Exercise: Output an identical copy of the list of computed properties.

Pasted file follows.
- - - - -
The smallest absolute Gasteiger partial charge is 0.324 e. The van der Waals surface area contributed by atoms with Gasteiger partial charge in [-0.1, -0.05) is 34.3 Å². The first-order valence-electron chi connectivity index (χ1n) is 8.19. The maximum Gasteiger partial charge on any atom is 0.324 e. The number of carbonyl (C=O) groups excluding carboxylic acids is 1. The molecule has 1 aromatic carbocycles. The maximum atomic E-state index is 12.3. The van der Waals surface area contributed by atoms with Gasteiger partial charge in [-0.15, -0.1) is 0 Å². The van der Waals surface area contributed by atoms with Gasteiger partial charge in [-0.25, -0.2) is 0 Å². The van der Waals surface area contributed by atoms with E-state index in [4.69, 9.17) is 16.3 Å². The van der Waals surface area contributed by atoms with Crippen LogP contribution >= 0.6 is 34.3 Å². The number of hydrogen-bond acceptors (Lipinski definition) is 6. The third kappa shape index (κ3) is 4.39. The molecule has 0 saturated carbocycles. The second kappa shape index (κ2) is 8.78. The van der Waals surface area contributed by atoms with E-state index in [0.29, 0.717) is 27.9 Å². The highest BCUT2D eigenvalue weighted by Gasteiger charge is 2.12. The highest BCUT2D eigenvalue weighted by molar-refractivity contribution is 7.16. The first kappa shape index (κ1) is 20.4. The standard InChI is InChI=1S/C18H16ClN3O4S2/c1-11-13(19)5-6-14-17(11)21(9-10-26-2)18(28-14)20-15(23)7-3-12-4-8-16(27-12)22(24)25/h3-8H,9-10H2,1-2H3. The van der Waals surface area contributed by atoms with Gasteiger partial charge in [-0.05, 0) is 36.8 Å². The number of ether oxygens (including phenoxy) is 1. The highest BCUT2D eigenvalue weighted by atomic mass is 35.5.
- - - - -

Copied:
The smallest absolute Gasteiger partial charge is 0.324 e. The van der Waals surface area contributed by atoms with Gasteiger partial charge in [-0.1, -0.05) is 34.3 Å². The first-order valence-electron chi connectivity index (χ1n) is 8.19. The maximum Gasteiger partial charge on any atom is 0.324 e. The number of carbonyl (C=O) groups excluding carboxylic acids is 1. The molecule has 1 aromatic carbocycles. The maximum atomic E-state index is 12.3. The van der Waals surface area contributed by atoms with Gasteiger partial charge in [-0.15, -0.1) is 0 Å². The van der Waals surface area contributed by atoms with Gasteiger partial charge in [-0.25, -0.2) is 0 Å². The van der Waals surface area contributed by atoms with E-state index in [4.69, 9.17) is 16.3 Å². The van der Waals surface area contributed by atoms with Crippen LogP contribution >= 0.6 is 34.3 Å². The number of hydrogen-bond acceptors (Lipinski definition) is 6. The third kappa shape index (κ3) is 4.39. The molecule has 0 saturated carbocycles. The second kappa shape index (κ2) is 8.78. The van der Waals surface area contributed by atoms with E-state index in [0.29, 0.717) is 27.9 Å². The highest BCUT2D eigenvalue weighted by Gasteiger charge is 2.12. The highest BCUT2D eigenvalue weighted by molar-refractivity contribution is 7.16. The first kappa shape index (κ1) is 20.4. The standard InChI is InChI=1S/C18H16ClN3O4S2/c1-11-13(19)5-6-14-17(11)21(9-10-26-2)18(28-14)20-15(23)7-3-12-4-8-16(27-12)22(24)25/h3-8H,9-10H2,1-2H3. The van der Waals surface area contributed by atoms with Gasteiger partial charge in [-0.05, 0) is 36.8 Å². The number of ether oxygens (including phenoxy) is 1. The highest BCUT2D eigenvalue weighted by atomic mass is 35.5.